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  1. #1
    baachitraka's Avatar
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    Metering low-light cityscapes.

    I am quite interested to photography monuments that are lit by artificial light.

    What meter do you guys for this scenario?

    One thing is for sure, that built-in meters are either insensitive or gives wrong exposure values or I cannot able to see the meter needle at all.
    OM-1n: Do I need to own a Leica?
    Rolleicord Va: Humble.
    Holga 120GFN: Amazingly simple yet it produces outstanding negatives to print.

  2. #2
    holmburgers's Avatar
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    Assuming your'e standing a long ways away from the monument, your in-camera meter will indeed be mostly useless because the well lit areas are so small compared to the overall darkness of the scene at that distance.

    This is where a spot meter comes in handy. Or, you could go up close and meter a swath of light with your in-camera meter (filling the whole viewfinder) and then step back to your preferred viewpoint and apply that setting; keeping in mind where you want the area that you metered to fall on your film's scale of greys.

    As for viewing in-camera meters in low light, usually match needles, many cameras have a exposure lock button that will hold the needle in place, and then you can adjust your viewfinder so that you can see the value against a well lit area.

    Alternatively, the exposures needed at night aren't apt to change that significantly within a given scenario and you might be able to find a good exposure and stick with it, adjusting when your judgment/experience tells you to.

  3. #3
    Mike Wilde's Avatar
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    Look up 'The Ultimate Exposure Guide' by Fred Parker, I recall, on the web. A bit long winded, but the tables at the end are worth thier weight in gold in these situations.

    I have copied the info into Excel, and print them out to stick on the back of every camera I use that has no meter, and keep extras in the metered cameras kits for just this sort of situation.
    my real name, imagine that.

  4. #4
    Toffle's Avatar
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    This is where the Black Cat Exposure Guide really comes in handy. This is ideal for selecting scenes under various lighting conditions. You should, of course, bracket, but with the Black Cat, if you judge your scene correctly, you will get a printable negative.
    Tom, on Point Pelee, Canada

    Ansel Adams had the Zone System... I'm working on the points system. First I points it here, and then I points it there...

    http://tom-overton-images.weebly.com


  5. #5
    baachitraka's Avatar
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    OM-1n: Do I need to own a Leica?
    Rolleicord Va: Humble.
    Holga 120GFN: Amazingly simple yet it produces outstanding negatives to print.

  6. #6
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    I've done some night shooting recently and had much success taking a reading using a hand-held incident meter while standing under a representative street light near my house. I use that as a baseline (it metered at roughly 4 sec. @ f/4.5 using EI 100). If I'm shooting a cityscape and want the street light illumination to be properly exposed, I go with that exposure (plus some for reciprocity). If I want to open up the shadows between or beyond the street lights, I extend my exposure time, if I want darker shadows....etc.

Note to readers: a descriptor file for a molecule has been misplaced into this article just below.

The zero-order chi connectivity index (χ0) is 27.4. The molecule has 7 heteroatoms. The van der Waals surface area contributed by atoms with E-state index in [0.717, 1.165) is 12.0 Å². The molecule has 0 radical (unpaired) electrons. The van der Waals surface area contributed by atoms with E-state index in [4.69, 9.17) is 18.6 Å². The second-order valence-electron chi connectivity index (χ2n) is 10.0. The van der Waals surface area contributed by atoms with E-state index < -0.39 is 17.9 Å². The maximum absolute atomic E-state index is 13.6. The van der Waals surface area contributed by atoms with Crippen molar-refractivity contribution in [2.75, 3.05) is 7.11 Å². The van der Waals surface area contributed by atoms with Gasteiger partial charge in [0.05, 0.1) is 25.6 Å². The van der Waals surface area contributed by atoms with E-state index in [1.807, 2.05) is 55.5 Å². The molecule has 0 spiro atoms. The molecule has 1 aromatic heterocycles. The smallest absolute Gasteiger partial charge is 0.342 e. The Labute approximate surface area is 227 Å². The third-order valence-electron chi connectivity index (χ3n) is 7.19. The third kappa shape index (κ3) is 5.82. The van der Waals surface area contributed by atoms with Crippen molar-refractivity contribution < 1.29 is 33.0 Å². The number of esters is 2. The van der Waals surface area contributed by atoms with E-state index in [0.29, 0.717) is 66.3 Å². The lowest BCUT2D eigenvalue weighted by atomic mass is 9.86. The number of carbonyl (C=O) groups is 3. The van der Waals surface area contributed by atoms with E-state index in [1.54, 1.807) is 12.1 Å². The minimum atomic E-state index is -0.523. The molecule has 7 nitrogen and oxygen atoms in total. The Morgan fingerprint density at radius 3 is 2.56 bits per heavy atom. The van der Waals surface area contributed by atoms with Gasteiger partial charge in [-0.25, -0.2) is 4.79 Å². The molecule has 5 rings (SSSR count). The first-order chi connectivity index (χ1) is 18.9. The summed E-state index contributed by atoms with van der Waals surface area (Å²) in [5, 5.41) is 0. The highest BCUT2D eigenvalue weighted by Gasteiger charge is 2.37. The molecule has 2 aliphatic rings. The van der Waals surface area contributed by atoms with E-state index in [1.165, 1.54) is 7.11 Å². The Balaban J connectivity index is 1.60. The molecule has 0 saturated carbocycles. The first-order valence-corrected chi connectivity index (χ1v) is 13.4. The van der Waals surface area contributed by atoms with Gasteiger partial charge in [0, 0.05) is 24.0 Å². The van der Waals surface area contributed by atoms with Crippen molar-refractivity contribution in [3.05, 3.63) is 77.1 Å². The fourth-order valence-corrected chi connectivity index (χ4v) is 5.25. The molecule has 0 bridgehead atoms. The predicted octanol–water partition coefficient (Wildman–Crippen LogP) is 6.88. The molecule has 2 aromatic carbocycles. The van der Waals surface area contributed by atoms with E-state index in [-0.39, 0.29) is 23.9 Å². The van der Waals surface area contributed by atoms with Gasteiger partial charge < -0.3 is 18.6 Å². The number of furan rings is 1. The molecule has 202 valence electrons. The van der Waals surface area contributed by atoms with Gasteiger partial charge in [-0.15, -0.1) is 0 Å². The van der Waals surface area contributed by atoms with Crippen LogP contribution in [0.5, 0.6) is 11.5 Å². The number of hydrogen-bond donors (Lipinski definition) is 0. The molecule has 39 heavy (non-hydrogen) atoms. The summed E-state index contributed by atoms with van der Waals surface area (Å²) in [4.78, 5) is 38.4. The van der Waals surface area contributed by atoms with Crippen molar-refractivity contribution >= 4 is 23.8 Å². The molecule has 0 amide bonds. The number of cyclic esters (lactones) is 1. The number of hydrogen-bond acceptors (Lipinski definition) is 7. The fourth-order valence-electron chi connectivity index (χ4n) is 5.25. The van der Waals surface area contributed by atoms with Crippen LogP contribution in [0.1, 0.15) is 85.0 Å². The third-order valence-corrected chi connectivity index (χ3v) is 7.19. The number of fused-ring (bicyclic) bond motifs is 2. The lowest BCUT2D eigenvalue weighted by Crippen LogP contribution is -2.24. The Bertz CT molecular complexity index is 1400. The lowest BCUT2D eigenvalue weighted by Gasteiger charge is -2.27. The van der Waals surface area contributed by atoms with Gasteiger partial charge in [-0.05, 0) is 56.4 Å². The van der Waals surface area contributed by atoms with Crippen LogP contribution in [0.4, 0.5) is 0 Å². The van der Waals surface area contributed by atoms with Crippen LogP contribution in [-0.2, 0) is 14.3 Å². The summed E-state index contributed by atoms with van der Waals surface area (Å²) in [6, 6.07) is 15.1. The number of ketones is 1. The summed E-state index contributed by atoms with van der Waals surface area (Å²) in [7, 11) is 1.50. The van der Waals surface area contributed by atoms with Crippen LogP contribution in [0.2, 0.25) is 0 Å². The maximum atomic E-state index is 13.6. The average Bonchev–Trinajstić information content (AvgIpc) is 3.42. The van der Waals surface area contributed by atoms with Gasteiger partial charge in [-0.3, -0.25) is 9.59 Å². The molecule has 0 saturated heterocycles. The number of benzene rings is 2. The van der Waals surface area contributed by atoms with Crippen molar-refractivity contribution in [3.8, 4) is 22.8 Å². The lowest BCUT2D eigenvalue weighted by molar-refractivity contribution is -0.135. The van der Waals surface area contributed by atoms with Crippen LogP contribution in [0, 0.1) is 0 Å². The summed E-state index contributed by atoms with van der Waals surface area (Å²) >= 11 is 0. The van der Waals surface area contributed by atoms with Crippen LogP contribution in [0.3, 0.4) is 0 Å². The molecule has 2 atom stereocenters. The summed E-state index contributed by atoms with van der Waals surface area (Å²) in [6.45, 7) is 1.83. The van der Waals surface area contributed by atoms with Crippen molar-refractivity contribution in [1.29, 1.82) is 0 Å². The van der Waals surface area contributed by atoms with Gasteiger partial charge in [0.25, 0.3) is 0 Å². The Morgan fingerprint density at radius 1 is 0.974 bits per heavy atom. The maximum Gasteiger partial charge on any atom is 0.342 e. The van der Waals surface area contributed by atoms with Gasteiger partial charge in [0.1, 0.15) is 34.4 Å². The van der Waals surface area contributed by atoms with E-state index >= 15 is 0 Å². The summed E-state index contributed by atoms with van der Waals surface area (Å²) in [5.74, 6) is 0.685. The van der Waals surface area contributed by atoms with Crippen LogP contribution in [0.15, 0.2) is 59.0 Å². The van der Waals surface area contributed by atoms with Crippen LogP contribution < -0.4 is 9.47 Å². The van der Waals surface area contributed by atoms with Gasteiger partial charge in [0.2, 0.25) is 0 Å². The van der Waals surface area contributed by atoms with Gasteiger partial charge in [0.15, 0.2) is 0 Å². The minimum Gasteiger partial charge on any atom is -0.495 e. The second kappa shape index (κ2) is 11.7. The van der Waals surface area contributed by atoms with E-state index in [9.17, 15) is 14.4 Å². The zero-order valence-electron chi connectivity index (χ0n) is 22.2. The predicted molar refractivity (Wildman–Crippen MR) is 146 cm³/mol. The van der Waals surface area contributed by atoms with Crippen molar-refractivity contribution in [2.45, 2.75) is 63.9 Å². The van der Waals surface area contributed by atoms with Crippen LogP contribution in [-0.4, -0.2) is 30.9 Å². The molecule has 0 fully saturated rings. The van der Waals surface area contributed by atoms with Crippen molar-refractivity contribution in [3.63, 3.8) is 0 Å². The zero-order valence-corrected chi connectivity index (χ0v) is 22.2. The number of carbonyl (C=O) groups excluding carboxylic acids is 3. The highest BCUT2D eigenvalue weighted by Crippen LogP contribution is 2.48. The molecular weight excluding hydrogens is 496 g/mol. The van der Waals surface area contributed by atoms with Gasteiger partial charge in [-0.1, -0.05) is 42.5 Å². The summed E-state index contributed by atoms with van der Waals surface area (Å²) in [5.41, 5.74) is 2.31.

Not all street lights are the same intensity, but I'm not worried about being too exacting under these conditions. If I were shooting a parking lot with lots of mercury vapor lamps I might meter that scene specifically.

    Jonathan

  7. #7
    Sirius Glass's Avatar
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    Light meter ... phooey!

    I have used this for decades [with earlier versions] with great results:
    http://www.scribd.com/doc/2604955/jiffy

    Steve
    Warning!! Handling a Hasselblad can be harmful to your financial well being!

    Nothing beats a great piece of glass!

    I leave the digital work for the urologists and proctologists.

  8. #8
    Alan Klein's Avatar
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    Would it be heresy to suggest a small belt worn digital camera as you light meter to give you start reading and then be able to preview the shot and adjust the film cameras settings accordingly in manual mode?

  9. #9
    baachitraka's Avatar
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    Quote Originally Posted by Sirius Glass View Post
    Light meter ... phooey!

    I have used this for decades [with earlier versions] with great results:
    http://www.scribd.com/doc/2604955/jiffy

    Steve
    Do I need to have a permission to use this exposure calculator?
    OM-1n: Do I need to own a Leica?
    Rolleicord Va: Humble.
    Holga 120GFN: Amazingly simple yet it produces outstanding negatives to print.

  10. #10

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    The thing is the person who will scan the film, if that is not you, may have the autocorrection on and this will think that the image is underexposed and maybe try to “save” it by turning the brightness up and introducing grey-blacks and a lot of grain and noise.

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